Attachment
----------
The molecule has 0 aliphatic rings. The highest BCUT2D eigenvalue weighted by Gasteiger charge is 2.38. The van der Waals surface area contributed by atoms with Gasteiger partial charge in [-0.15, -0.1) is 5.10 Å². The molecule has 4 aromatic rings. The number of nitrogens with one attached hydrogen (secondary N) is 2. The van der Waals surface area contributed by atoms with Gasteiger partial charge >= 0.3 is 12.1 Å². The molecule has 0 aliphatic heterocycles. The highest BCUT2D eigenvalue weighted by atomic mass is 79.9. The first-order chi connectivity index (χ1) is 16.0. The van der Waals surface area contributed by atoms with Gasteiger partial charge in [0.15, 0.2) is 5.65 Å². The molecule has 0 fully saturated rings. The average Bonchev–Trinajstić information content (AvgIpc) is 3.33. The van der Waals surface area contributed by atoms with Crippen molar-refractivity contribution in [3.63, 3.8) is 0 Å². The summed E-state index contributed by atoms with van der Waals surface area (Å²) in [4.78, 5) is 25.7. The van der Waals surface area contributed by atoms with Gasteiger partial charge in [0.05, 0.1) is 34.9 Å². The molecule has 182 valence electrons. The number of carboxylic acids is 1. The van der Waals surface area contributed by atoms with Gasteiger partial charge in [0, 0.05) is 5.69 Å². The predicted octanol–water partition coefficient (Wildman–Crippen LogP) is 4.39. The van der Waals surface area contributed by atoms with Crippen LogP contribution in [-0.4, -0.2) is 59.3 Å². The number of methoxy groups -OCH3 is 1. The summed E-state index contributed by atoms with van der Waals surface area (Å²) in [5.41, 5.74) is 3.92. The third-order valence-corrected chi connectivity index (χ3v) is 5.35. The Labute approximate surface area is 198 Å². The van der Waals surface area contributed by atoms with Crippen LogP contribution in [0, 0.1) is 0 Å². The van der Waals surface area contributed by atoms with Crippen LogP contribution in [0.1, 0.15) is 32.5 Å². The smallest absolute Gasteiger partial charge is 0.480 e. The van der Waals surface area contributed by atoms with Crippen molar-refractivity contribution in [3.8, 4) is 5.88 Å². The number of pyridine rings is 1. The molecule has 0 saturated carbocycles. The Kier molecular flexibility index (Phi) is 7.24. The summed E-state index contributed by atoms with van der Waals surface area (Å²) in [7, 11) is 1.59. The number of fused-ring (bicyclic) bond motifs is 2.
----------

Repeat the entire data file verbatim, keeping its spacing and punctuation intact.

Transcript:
The molecule has 0 aliphatic rings. The highest BCUT2D eigenvalue weighted by Gasteiger charge is 2.38. The van der Waals surface area contributed by atoms with Gasteiger partial charge in [-0.15, -0.1) is 5.10 Å². The molecule has 4 aromatic rings. The number of nitrogens with one attached hydrogen (secondary N) is 2. The van der Waals surface area contributed by atoms with Gasteiger partial charge >= 0.3 is 12.1 Å². The molecule has 0 aliphatic heterocycles. The highest BCUT2D eigenvalue weighted by atomic mass is 79.9. The first-order chi connectivity index (χ1) is 16.0. The van der Waals surface area contributed by atoms with Gasteiger partial charge in [0.15, 0.2) is 5.65 Å². The molecule has 0 fully saturated rings. The average Bonchev–Trinajstić information content (AvgIpc) is 3.33. The van der Waals surface area contributed by atoms with Crippen molar-refractivity contribution in [3.63, 3.8) is 0 Å². The summed E-state index contributed by atoms with van der Waals surface area (Å²) in [4.78, 5) is 25.7. The van der Waals surface area contributed by atoms with Gasteiger partial charge in [0.05, 0.1) is 34.9 Å². The molecule has 182 valence electrons. The number of carboxylic acids is 1. The van der Waals surface area contributed by atoms with Gasteiger partial charge in [0, 0.05) is 5.69 Å². The predicted octanol–water partition coefficient (Wildman–Crippen LogP) is 4.39. The van der Waals surface area contributed by atoms with Crippen LogP contribution in [-0.4, -0.2) is 59.3 Å². The number of methoxy groups -OCH3 is 1. The summed E-state index contributed by atoms with van der Waals surface area (Å²) in [5.41, 5.74) is 3.92. The third-order valence-corrected chi connectivity index (χ3v) is 5.35. The Labute approximate surface area is 198 Å². The van der Waals surface area contributed by atoms with Crippen LogP contribution in [0, 0.1) is 0 Å². The van der Waals surface area contributed by atoms with Crippen LogP contribution in [0.1, 0.15) is 32.5 Å². The smallest absolute Gasteiger partial charge is 0.480 e. The van der Waals surface area contributed by atoms with Crippen molar-refractivity contribution in [3.8, 4) is 5.88 Å². The number of pyridine rings is 1. The molecule has 0 saturated carbocycles. The Kier molecular flexibility index (Phi) is 7.24. The summed E-state index contributed by atoms with van der Waals surface area (Å²) in [7, 11) is 1.59. The number of fused-ring (bicyclic) bond motifs is 2.